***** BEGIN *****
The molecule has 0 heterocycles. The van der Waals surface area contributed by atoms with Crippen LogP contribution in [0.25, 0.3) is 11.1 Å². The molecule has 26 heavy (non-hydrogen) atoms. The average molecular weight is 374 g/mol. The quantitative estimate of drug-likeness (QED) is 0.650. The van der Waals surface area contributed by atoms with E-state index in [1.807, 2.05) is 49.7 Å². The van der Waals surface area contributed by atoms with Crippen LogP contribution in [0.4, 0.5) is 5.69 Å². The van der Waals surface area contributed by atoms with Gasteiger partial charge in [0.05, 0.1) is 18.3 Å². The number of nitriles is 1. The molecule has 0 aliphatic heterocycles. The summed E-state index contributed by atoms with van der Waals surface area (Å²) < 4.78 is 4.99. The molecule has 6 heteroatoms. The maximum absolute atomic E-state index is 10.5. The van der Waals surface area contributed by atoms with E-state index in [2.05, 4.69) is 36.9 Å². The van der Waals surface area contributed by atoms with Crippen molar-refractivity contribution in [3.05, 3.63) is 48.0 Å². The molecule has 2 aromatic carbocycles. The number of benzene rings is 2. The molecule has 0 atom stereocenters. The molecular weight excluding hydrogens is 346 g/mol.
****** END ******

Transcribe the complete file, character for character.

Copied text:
The molecule has 0 heterocycles. The van der Waals surface area contributed by atoms with Crippen LogP contribution in [0.25, 0.3) is 11.1 Å². The molecule has 26 heavy (non-hydrogen) atoms. The average molecular weight is 374 g/mol. The quantitative estimate of drug-likeness (QED) is 0.650. The van der Waals surface area contributed by atoms with E-state index in [1.807, 2.05) is 49.7 Å². The van der Waals surface area contributed by atoms with Crippen LogP contribution in [0.4, 0.5) is 5.69 Å². The van der Waals surface area contributed by atoms with Gasteiger partial charge in [0.05, 0.1) is 18.3 Å². The number of nitriles is 1. The molecule has 0 aliphatic heterocycles. The summed E-state index contributed by atoms with van der Waals surface area (Å²) < 4.78 is 4.99. The molecule has 6 heteroatoms. The maximum absolute atomic E-state index is 10.5. The van der Waals surface area contributed by atoms with E-state index in [2.05, 4.69) is 36.9 Å². The van der Waals surface area contributed by atoms with Crippen molar-refractivity contribution in [3.05, 3.63) is 48.0 Å². The molecule has 2 aromatic carbocycles. The number of benzene rings is 2. The molecule has 0 atom stereocenters. The molecular weight excluding hydrogens is 346 g/mol.